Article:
Have you ever read a book that caused you to take a risk, accept a challenge, or—as in my case—plan a parade? Donald Miller and his book, A Million Miles In A Thousand Years, inspired me to help my dying mother accept her story’s starring role.
“Look what I’ve got for you, Mom,” I say, not knowing if she’ll like the Happy Birthday banner, replete with pink and purple butterflies, that I hope to hang at ceiling level in her nursing home room.
I have no idea whether my siblings and I will be able to give Mom a wonderful celebration or not. So much depends on her, and the truth is that for the past few years, she often doesn’t want to be the main character in her own narrative.
But this is her life, her one true story. These are the only memories she gets to make with her family. The only memories we have a chance, at this late date, to make with her.
“I love it,” she says.
I am more than surprised. I climb onto her desk, then step even higher onto her dresser to thumbtack the banner across the top of the wall. She smiles and I think This day could turn out to be amazing.
We plan to scoot Mom in her wheelchair across the busy road to the Mexican restaurant. She’s been looking forward to the guacamole and the Margarita for weeks. What she doesn’t know is that we’re going to make a grand parade out of it. We’ll stop traffic if it’s the last thing we do, and she is going to be the center of attention, the starring attraction in her life.
When she’s dressed, make-up on and hair curled, we head to the lobby, where my siblings are meeting us. I spin Mom around the corner and there they are, bearing the rest of the party paraphernalia: cameras, cake, and huge grins.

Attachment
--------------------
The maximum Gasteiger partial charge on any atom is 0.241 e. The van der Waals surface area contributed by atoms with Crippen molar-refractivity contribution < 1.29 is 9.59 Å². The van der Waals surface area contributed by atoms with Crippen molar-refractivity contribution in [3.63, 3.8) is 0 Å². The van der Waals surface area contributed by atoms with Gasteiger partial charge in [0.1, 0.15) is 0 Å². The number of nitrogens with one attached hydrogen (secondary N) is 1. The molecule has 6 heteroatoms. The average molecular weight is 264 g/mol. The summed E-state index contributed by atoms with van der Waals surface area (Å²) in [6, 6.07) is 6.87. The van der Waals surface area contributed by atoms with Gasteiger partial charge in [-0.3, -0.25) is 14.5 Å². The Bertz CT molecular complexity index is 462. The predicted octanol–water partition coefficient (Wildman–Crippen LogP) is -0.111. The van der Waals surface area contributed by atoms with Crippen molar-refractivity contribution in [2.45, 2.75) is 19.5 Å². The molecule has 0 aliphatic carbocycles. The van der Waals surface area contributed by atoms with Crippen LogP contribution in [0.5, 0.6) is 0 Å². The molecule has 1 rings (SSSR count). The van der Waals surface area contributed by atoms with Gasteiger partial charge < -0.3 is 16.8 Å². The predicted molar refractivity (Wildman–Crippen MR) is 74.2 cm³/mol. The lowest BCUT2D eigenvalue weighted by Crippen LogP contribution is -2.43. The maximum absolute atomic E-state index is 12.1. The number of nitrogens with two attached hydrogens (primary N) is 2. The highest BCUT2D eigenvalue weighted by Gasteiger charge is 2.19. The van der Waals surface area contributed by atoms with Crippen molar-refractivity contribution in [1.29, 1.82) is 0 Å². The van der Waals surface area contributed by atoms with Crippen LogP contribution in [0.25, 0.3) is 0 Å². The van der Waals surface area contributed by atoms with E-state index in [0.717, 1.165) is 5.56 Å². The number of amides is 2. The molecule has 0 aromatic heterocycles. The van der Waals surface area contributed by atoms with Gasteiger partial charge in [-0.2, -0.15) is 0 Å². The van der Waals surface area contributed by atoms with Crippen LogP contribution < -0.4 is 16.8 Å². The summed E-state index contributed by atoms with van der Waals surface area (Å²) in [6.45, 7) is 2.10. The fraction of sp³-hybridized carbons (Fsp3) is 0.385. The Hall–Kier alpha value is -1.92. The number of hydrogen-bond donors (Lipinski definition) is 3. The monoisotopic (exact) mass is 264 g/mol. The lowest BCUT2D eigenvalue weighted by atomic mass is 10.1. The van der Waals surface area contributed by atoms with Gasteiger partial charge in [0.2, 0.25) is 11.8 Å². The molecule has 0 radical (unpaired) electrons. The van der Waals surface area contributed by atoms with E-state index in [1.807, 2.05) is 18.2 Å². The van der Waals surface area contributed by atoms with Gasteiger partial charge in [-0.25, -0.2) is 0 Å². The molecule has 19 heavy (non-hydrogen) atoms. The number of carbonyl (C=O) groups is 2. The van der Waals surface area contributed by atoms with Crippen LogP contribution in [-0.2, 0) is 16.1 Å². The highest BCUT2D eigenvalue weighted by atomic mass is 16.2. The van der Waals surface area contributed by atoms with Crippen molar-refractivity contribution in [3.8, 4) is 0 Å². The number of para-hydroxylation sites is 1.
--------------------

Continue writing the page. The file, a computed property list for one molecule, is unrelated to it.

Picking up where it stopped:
One places a child’s dress-up pendant around Mom’s neck, a gaudy piece of bling on her finger, and a glitzy tiara on her head. Mom beams! Another ties helium balloons to Mom’s wheelchair, passes out the horns, and gives Mom a big kiss. I distribute bottles of bubbles.
“What on earth is happening?” Mom asks.
“A parade,” I say. “And it’s all about you.”
For once, she does not object. She does not tell us it’s too much for her to be the heroine, for us to make over her and act goofy and pretend together that we’re a bunch of little kids who don’t intend to grow up until far into the evening. We open the door of the facility and are greeted by the bright sunshine of a fantastic April day.
We start waving our bubble wands and blowing our horns and shouting, “Happy Birthday, Mom!” Dozens of cars slow down, pull over, open their windows, and call out their own birthday wishes for our mother. They honk, give thumbs up, and blow kisses as they pass by, all to Mom’s delight.
By the time the party’s over, she is tired, but not so much that she doesn’t get a huge kick out of it when a young mom (followed by her husband and awe-struck children) stops, points to Mom’s tiara, and says, “We didn’t know we’d be in the presence of royalty!”
We wheel her back across the road, still blowing bubbles and tooting our horns, but with somewhat less enthusiasm than we had on the way there.
Because stories end, and this one was reaching its curtain call.
Out of nowhere, I hear my long-dead father’s voice singing, for old times’ sake, a 1950s-era Nat King Cole song. One he’d sung hundreds of times when he and Mom were young and I was younger still, one that always seemed so sad to me, because even a child knows what’s eventually coming.
The party’s over
It’s time to call it a day.
They’ve burst your pretty balloon
And taken the moon away…
“Do you want me to take your Happy Birthday banner down now, Mom?” I ask, when we arrive in her room. She never did like fanfare.
“No! I don’t want you to take it down, ever.”
The party’s over
The candles flicker and dim…
Now you must wake up, all dreams must end.
Mom didn’t live to celebrate another birthday. But this my mother did: She grabbed hold of that final party, wringing every ounce of joy from it, composing the perfect ending in our hearts—and in her own.
And she gave me the courage to keep writing my story, too.